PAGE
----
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How to Prepare Financially for an Unexpected Disaster

  April 16

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Today we have a post from Chonce, a new blogger working her way out of $30,000 of debt. Chonce is also one of my lovely coaching students. Enjoy!

203807706_37b4b38978_zAre you fully prepared financially for the unexpected? Preparing your finances for an unexpected disaster may start with a solid emergency fund, but there is so much more to consider.

While property damages, sickness, and sudden accidents can cause plenty of damage, natural disasters are usually the most unexpected since no one tends to believe a hurricane, tornado, or earthquake would ever hit their town.

Editor’s note: Since I’m from Louisiana, I have some personal experience with this thanks to Hurricane Katrina.

Just last week, eight tornadoes spread across Northern and Central Illinois with the most powerful one hitting a small town about 30 minutes from my home. Most of the residents were evacuated in time, but the storm damaged several homes and left many people without a home to even return to. Surrounding communities have organized fundraisers and other disaster relief efforts to help the families in their time of need, but unless you’re in that specific situation it’s extremely hard to imagine losing everything in a matter of minutes.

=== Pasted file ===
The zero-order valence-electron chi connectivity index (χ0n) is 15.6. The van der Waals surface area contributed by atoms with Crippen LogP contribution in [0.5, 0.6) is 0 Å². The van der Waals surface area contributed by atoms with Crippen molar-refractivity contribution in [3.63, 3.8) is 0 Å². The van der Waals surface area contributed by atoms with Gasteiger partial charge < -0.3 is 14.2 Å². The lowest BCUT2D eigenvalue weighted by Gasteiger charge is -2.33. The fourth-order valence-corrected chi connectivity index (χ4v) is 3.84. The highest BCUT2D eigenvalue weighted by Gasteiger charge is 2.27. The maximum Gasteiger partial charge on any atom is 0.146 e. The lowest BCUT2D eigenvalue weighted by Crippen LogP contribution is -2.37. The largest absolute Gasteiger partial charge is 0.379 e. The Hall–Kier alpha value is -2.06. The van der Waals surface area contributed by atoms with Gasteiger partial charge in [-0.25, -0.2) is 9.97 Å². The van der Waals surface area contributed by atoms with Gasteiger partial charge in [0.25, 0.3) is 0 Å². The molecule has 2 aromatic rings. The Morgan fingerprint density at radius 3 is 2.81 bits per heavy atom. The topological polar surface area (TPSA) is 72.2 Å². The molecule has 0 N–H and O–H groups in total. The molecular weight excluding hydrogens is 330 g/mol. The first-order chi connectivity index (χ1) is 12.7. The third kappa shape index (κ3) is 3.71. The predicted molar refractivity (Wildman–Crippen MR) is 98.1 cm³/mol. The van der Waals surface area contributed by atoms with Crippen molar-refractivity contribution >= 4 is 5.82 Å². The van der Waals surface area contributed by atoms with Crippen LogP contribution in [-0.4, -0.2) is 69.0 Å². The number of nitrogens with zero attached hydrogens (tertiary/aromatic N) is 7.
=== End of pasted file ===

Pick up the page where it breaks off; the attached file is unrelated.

When disaster strikes, it’s important to focus on your safety and well being primarily, then you will have to cope with the aftermath and that is where financial preparedness comes in. Here are 5 ways to help financially prepare yourself and your family for an unexpected disaster.

Anticipate What Could Go Wrong